Our beloved city is preparing for a zombie apocalypse, expected this weekend. From Friday through Sunday, the entire city will be over-run by infected, undead bodies; the only safe zone in the entire city is the labyrinthine Summerhall, where scientists from all over the world, soldiers and survivors will be gathered to decide how to deal with the epidemic.

Of course, this is not real. There is no threat of a sudden, 28-Days-Later-esque, outbreak of undead infection. So what am I blabbering on about?



This is what I'm talking about:
[Source:LasTheatre]

A truly unique production, where science meets theater in an attempt to answer a question which I'm sure we've all been asked, or asked ourselves: Would I survive a Zombie Apocalypse?

To answer this question, epidemiologists and biomedical scientists from Edinburgh University's Centre for Cell Biology and Roslin Institute, Heriot-Watt and Manchester Metropolitan Universities and the London School of Hygiene and Tropical Medicine have teamed up with LasTheatre, a company who specialise in "interactive and immersive events," and invite audience members to work in partnership with the real-life scientists and actors, who will play the parts of both soldiers and zombies, to develop a strategy either for curing the infected, or sanctioning the destruction of the city.

hand
[Source: Deadinburgh]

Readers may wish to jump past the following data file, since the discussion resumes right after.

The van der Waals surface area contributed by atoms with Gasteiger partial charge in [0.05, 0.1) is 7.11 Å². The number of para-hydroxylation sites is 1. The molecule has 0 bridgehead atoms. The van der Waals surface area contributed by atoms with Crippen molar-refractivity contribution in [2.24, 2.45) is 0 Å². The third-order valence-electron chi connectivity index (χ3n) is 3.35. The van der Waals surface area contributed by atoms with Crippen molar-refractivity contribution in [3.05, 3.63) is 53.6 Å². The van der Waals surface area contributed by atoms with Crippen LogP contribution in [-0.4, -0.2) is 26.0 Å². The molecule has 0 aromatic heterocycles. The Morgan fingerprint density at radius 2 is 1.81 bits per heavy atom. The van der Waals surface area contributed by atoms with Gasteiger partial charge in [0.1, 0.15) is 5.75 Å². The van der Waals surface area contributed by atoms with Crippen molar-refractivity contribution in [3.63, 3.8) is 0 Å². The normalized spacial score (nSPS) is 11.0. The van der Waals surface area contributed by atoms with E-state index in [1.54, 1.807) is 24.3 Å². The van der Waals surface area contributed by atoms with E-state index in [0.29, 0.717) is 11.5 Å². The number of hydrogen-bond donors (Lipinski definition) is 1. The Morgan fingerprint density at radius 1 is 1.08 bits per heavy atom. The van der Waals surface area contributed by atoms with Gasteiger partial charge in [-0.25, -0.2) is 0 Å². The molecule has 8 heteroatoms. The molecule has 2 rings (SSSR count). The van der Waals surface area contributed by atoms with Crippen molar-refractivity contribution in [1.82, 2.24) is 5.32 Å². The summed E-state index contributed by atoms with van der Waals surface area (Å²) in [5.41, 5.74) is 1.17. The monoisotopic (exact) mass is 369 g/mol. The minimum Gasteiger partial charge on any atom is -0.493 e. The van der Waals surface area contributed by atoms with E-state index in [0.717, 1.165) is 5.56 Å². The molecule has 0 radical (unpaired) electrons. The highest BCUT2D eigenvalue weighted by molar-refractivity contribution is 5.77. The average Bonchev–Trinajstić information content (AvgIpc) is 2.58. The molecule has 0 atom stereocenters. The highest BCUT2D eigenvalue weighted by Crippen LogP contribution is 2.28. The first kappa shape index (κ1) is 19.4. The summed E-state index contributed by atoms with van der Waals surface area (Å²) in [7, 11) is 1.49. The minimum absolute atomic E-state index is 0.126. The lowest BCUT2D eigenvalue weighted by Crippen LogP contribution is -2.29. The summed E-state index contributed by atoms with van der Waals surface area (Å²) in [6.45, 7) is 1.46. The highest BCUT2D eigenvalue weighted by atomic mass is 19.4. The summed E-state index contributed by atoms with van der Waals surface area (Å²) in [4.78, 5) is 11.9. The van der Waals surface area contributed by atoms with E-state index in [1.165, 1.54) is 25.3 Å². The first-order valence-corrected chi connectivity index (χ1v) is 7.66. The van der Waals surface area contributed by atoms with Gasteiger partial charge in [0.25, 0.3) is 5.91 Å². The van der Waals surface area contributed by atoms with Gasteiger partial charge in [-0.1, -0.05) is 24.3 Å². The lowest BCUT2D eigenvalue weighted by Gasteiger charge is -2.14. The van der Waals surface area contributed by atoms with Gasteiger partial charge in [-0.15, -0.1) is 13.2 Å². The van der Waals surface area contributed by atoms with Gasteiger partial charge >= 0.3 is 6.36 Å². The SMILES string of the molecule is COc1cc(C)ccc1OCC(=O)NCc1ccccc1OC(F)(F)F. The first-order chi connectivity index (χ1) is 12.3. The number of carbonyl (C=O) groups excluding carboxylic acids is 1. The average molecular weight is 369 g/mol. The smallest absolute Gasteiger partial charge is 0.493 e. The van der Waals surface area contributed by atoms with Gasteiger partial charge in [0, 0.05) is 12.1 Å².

Unlike other Zombie Apocalypse events such as 2.8 Hours LaterZed and other zombie survival experiences, where participants are usually either chased and tagged by "zombies" or engage in survival training and controlled combat sessions using Airsoft Guns (although those do sound pretty awesome), Deadinburgh is a much more realistic (thanks, Science) and tactical experience of how the human race would cope with such an invasion, where survival depends on so much more than just individual ability to double tap, outrun and outsmart the infected.


Of course, as soon as I heard about this I got in touch and nabbed us some tickets for this Friday night, so we'll report back on Saturday about how it went - only if we survive, of course!

Tickets are available from the Summerhall website and include entry to a survivors afterparty with music and drinks.

#Deadinburgh #WillYouMakeIt

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posted on Wednesday, 27 February 2013 @ 15:46 by Anonymous

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5 Ways to Wear a Statement Necklace